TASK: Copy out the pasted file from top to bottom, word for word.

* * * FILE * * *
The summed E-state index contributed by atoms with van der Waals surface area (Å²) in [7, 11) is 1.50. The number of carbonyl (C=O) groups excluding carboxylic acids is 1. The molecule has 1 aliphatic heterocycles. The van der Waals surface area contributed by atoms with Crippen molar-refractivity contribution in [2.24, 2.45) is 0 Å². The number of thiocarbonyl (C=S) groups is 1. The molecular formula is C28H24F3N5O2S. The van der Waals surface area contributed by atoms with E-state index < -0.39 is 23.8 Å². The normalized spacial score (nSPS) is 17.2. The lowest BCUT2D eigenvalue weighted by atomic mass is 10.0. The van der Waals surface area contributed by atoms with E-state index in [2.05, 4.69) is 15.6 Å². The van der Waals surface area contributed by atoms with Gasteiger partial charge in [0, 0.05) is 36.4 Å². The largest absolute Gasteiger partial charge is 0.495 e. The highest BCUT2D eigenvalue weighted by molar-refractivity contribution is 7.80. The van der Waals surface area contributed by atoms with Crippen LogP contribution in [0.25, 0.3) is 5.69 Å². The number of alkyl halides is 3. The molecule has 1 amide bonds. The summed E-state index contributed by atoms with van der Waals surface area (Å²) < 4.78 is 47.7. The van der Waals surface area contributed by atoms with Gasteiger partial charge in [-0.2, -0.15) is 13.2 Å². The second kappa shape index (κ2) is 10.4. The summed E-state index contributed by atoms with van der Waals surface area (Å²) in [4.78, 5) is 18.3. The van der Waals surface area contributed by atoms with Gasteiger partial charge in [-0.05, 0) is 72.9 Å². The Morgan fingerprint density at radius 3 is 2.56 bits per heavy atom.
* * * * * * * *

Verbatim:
The summed E-state index contributed by atoms with van der Waals surface area (Å²) in [7, 11) is 1.50. The number of carbonyl (C=O) groups excluding carboxylic acids is 1. The molecule has 1 aliphatic heterocycles. The van der Waals surface area contributed by atoms with Crippen molar-refractivity contribution in [2.24, 2.45) is 0 Å². The number of thiocarbonyl (C=S) groups is 1. The molecular formula is C28H24F3N5O2S. The van der Waals surface area contributed by atoms with E-state index < -0.39 is 23.8 Å². The normalized spacial score (nSPS) is 17.2. The lowest BCUT2D eigenvalue weighted by atomic mass is 10.0. The van der Waals surface area contributed by atoms with E-state index in [2.05, 4.69) is 15.6 Å². The van der Waals surface area contributed by atoms with Gasteiger partial charge in [0, 0.05) is 36.4 Å². The largest absolute Gasteiger partial charge is 0.495 e. The highest BCUT2D eigenvalue weighted by molar-refractivity contribution is 7.80. The van der Waals surface area contributed by atoms with Crippen LogP contribution in [0.25, 0.3) is 5.69 Å². The number of alkyl halides is 3. The molecule has 1 amide bonds. The summed E-state index contributed by atoms with van der Waals surface area (Å²) < 4.78 is 47.7. The van der Waals surface area contributed by atoms with Gasteiger partial charge in [-0.2, -0.15) is 13.2 Å². The second kappa shape index (κ2) is 10.4. The summed E-state index contributed by atoms with van der Waals surface area (Å²) in [4.78, 5) is 18.3. The van der Waals surface area contributed by atoms with Gasteiger partial charge in [-0.05, 0) is 72.9 Å². The Morgan fingerprint density at radius 3 is 2.56 bits per heavy atom.